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Nutritional Disorders: Deficiency Diseases

Created by achernar

Fun Trivia : Quizzes : Metabolic Disorders
Nutritional Disorders Deficiency Diseases game quiz
"Malnutrition is seldom heard of in developed countries, but unfortunately, in third-world countries, it is the cause of a large number of deaths. Take this quiz to see what you know about nutritional deficiency diseases."

15 Points Per Correct Answer - No time limit  

1. A well-known effect of vitamin A (retinol) deficiency is night-blindness (nyctalopia), where the person finds it difficult to see in the dark or in dim light. It also leads to xerophthalmia, or the keratinisation (dryness) of the cornea and conjunctiva. In which part of the body are the cornea and conjunctiva found?

2. Marasmus and kwashiorkor are both diseases occurring in infants due to the deficiency of which nutrients?

3. Haemoglobin is a protein present in our blood, and is responsible for carrying oxygen to all the parts of our body- a process absolutely vital for us to live. For the manufacture of haemoglobin, iron is required, and if the body's iron requirements are not met, the content of haemoglobin in the blood gets reduced, as a result of which oxygen isn't provided to the body-cells in a sufficient quantity to meet their metabolic needs. Because of the reduced haemoglobin count, the person feels tired, loses weight, does not have much of an appetite, and looks pale.

What is this condition, a result of reduced haemoglobin count in the blood, called?

4. Vitamin D or calciferol helps in the deposition of calcium and phosphate ions in the bones. When the diet is deficient in calciferol, however, there is an increased loss of calcium ions through urine, causing twisted and bent bones. In children, the bones become soft, and can be easily bent or deformed and are susceptible to getting fractured. What is this disease called?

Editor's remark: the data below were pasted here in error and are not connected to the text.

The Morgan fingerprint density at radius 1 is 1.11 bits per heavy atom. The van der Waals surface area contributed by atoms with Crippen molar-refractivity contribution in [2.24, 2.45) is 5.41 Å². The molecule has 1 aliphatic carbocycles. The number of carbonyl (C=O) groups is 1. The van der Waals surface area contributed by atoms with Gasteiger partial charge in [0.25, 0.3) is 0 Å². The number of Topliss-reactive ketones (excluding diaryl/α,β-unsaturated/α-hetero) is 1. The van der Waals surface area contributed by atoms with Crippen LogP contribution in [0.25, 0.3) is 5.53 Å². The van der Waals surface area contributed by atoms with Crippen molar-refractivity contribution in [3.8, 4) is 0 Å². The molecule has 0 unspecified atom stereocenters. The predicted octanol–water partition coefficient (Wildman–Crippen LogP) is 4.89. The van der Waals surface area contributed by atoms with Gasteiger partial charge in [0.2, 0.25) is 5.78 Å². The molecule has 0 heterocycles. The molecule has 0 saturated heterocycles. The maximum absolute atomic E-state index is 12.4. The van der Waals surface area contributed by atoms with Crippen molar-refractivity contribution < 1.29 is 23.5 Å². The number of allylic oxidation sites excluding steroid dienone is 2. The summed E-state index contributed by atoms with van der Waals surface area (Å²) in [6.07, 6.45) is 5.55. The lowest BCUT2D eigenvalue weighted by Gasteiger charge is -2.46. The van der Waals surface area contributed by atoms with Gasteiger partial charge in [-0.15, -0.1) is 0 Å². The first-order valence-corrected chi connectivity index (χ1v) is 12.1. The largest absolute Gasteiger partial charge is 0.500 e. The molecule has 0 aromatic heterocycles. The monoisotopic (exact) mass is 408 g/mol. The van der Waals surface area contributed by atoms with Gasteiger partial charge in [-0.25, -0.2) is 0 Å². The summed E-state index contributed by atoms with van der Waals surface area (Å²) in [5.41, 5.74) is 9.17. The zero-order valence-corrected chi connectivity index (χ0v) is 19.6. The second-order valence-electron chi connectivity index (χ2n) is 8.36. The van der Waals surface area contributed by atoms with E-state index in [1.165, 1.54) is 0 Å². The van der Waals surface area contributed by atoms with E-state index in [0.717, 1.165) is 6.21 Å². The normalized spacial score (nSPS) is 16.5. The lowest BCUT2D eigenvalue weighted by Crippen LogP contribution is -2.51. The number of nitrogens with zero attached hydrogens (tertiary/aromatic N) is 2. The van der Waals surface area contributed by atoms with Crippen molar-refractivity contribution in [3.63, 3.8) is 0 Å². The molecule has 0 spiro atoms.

5. Dehydration, or the loss of water from the body, usually takes place when the person is in a hot, dry environment, suffers from severe hypoglycemia in diabetes, has nausea, or is infected with diseases like cholera and yellow fever, where diarrhoea (frequent loose motions) and vomiting takes place. In such cases, several litres of water may be lost- but it isn't just water that's lost- electrolytes such as halite are also lost, along with which sodium ions are also lost.

What is the chemical name of halite?
    Sodium chloride (NaCl)
    Sodium bicarbonate (NaHCO3)
    Sodium carbonate (Na2CO3)
    Sodium nitrate (NaNO3)

6. Vitamin C, or ascorbic acid- yet another essential component of our diets. It keeps teeth, gums and joints healthy, and also holds cells together and increases our body's resistance to infection. A deficiency of vitamin C leads to bleeding and swollen gums, weight-loss, joint-pains, susceptibility to infection, and delayed wound-healing.

What is this condition called?

7. The deficiency of niacin, or nicotinic acid (vitamin B3) in one's diet can cause several skin problems, including skin eczema (skin becoming red, flaky and dry) and swelling of gums and lips, along with frequent loose-motions, mental disturbance, and even death. The skin also becomes itchy and peels off, causing the accumulation of pigments in patches on the skin. A patient might even experience hallucinations and get disoriented, depressed and irritable.

What is this condition, a result of a lack of niacin in the diet, called?

8. Iodine is needed in our diet in small quantities for the proper functioning of the thyroid gland, an endocrine gland just below the Adam's Apple in the neck. The primary function of the thyroid gland is the secretion of hormones- one called 'thyroxine' in particular. Thyroxine plays a very important role in the control of the rate of oxidation of food to release energy, i.e. metabolism.

As a result of this dependency of the functioning of the thyroid gland on iodine, if there isn't enough iodine in the diet, thyroxine is not produced in its required amount. This causes growth and mental disorders, and most noticeably, an abnormal swelling of the thyroid gland. What term is used to describe this condition where the thyroid gland gets enlarged as a result of iodine-deficiency?

9. Vitamin B1 or thiamine (also spelt 'thiamin') is a water-soluble vitamin essential for growth, oxidation of carbohydrates to release energy (metabolism), and for the functioning of muscles, nerves and the heart. Which of the following diseases is caused by the deficiency of vitamin B1?
    Kala-azar (leishmaniasis)

10. In which of the following countries is the maximum proportion of deaths of children below the age of 5 years directly associated with malnutrition?

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Compiled Jul 22 12